Did you know that any hormonal changes within your body can have an effect on your oral health? That includes puberty, pregnancy, and menopause, as your body is affected by hormonal changes during all of them. Hormonal fluctuations, particularly when your hormones surge, can influence the way your gingival tissue reacts to cavity-causing bacterial plaque that forms throughout the day on your teeth and along your gumline.
Bacterial plaque builds up on your teeth every day. That’s why we brush and floss to remove it. If it is not removed in a timely manner it can harden into tartar, which can only be removed via a professional cleaning. Tartar on your teeth and along your gumline leads to cavities and gingivitis, the earliest stage of gum disease. During pregnancy, your gums are overly sensitive to the bacteria and acids that plaque contains, and therefore, many women develop what is called “pregnancy gingivitis.” If you happen to already be suffering from gingivitis, however, it is likely to be exacerbated during pregnancy. Symptoms of gingivitis include red, swollen, tender gums that bleed when you brush or floss.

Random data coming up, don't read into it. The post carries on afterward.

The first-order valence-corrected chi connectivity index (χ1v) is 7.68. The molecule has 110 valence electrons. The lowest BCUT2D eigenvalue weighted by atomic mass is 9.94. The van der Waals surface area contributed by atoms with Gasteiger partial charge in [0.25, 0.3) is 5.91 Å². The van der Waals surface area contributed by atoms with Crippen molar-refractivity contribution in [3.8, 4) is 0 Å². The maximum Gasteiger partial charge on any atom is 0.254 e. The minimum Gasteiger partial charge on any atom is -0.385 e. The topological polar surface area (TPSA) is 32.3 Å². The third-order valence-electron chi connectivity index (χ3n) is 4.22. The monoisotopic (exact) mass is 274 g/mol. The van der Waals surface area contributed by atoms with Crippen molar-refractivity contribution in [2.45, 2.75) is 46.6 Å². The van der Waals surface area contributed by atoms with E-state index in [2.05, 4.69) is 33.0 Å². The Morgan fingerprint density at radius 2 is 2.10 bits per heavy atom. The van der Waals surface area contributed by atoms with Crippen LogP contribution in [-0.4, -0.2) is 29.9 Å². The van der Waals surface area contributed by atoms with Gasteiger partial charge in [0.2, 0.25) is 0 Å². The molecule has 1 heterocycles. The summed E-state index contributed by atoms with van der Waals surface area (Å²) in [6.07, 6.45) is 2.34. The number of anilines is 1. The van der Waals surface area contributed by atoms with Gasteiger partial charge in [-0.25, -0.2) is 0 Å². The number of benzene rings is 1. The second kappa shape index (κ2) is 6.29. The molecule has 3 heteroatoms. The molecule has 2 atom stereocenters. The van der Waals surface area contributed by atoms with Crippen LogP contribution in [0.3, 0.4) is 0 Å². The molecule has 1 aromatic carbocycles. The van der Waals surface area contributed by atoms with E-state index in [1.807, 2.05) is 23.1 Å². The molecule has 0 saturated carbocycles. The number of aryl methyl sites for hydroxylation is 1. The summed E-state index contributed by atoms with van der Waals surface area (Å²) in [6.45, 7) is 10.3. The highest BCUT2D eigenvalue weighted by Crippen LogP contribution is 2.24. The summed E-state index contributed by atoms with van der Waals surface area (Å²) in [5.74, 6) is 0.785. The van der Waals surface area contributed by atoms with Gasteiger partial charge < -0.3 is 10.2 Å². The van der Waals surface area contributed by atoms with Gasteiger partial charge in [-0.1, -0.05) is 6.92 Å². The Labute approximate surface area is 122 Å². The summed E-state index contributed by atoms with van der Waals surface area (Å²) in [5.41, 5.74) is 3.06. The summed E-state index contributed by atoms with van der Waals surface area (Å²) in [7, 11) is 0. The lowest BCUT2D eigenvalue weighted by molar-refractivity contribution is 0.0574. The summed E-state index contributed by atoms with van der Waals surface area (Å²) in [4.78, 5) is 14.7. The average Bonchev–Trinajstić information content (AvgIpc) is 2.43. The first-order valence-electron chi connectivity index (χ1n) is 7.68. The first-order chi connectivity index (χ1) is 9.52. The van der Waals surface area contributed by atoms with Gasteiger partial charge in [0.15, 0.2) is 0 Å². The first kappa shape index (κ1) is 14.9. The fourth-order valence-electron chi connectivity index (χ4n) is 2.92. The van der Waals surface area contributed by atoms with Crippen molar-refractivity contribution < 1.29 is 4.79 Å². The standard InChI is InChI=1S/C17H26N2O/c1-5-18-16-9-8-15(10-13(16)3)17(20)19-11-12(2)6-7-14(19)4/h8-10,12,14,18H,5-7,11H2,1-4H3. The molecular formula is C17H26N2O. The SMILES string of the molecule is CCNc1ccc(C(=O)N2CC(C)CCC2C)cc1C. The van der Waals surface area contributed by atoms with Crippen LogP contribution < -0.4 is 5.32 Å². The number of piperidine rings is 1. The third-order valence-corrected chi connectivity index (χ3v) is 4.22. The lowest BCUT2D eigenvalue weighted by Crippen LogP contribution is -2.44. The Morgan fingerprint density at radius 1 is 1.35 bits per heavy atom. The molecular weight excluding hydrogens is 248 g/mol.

How To Care For Your Teeth During Pregnancy
Pregnancy is a time when you should pay more attention to your oral health. You can help prevent “pregnancy gingivitis” from developing by doing the following:
- Rather than brush only in the morning and before bed, brush after each meal to remove leftover sugars and food debris that harmful oral bacteria feed on. Also, floss once a day.
- Brush with a fluoridated toothpaste to strengthen your tooth enamel against harmful bacteria.
- If you can’t brush due to morning sickness, use an antiplaque and fluoride rinse, or rinse your mouth with water at the very least. This can help remove plaque and food debris if it is impossible to brush.
- Add foods that contain vitamins B12 and C to your diet, or take supplements.
- Don’t skip out on your regularly scheduled dental cleanings.